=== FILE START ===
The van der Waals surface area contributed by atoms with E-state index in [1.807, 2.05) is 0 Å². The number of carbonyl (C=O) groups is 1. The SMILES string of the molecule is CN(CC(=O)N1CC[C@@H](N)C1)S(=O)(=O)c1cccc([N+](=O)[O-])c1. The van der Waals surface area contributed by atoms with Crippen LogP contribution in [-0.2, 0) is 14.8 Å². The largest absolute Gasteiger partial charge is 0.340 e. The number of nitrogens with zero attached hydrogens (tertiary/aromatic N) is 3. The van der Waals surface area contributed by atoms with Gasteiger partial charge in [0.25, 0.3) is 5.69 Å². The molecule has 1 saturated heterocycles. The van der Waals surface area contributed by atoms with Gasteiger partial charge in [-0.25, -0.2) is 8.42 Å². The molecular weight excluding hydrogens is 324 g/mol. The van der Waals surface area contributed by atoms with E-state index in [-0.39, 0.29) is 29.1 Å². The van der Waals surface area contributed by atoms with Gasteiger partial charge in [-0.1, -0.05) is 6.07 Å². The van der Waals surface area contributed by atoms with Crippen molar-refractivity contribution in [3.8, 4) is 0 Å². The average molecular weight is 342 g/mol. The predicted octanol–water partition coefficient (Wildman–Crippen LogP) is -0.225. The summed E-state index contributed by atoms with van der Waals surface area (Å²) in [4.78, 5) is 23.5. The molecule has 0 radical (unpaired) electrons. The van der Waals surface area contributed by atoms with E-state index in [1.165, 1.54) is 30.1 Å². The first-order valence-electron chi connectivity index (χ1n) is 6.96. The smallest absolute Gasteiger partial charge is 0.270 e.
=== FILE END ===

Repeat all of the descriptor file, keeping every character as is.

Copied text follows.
The van der Waals surface area contributed by atoms with E-state index in [1.807, 2.05) is 0 Å². The number of carbonyl (C=O) groups is 1. The SMILES string of the molecule is CN(CC(=O)N1CC[C@@H](N)C1)S(=O)(=O)c1cccc([N+](=O)[O-])c1. The van der Waals surface area contributed by atoms with Crippen LogP contribution in [-0.2, 0) is 14.8 Å². The largest absolute Gasteiger partial charge is 0.340 e. The number of nitrogens with zero attached hydrogens (tertiary/aromatic N) is 3. The van der Waals surface area contributed by atoms with Gasteiger partial charge in [0.25, 0.3) is 5.69 Å². The molecule has 1 saturated heterocycles. The van der Waals surface area contributed by atoms with Gasteiger partial charge in [-0.25, -0.2) is 8.42 Å². The molecular weight excluding hydrogens is 324 g/mol. The van der Waals surface area contributed by atoms with E-state index in [-0.39, 0.29) is 29.1 Å². The van der Waals surface area contributed by atoms with Gasteiger partial charge in [-0.1, -0.05) is 6.07 Å². The van der Waals surface area contributed by atoms with Crippen molar-refractivity contribution in [3.8, 4) is 0 Å². The average molecular weight is 342 g/mol. The predicted octanol–water partition coefficient (Wildman–Crippen LogP) is -0.225. The summed E-state index contributed by atoms with van der Waals surface area (Å²) in [4.78, 5) is 23.5. The molecule has 0 radical (unpaired) electrons. The van der Waals surface area contributed by atoms with E-state index in [1.165, 1.54) is 30.1 Å². The first-order valence-electron chi connectivity index (χ1n) is 6.96. The smallest absolute Gasteiger partial charge is 0.270 e.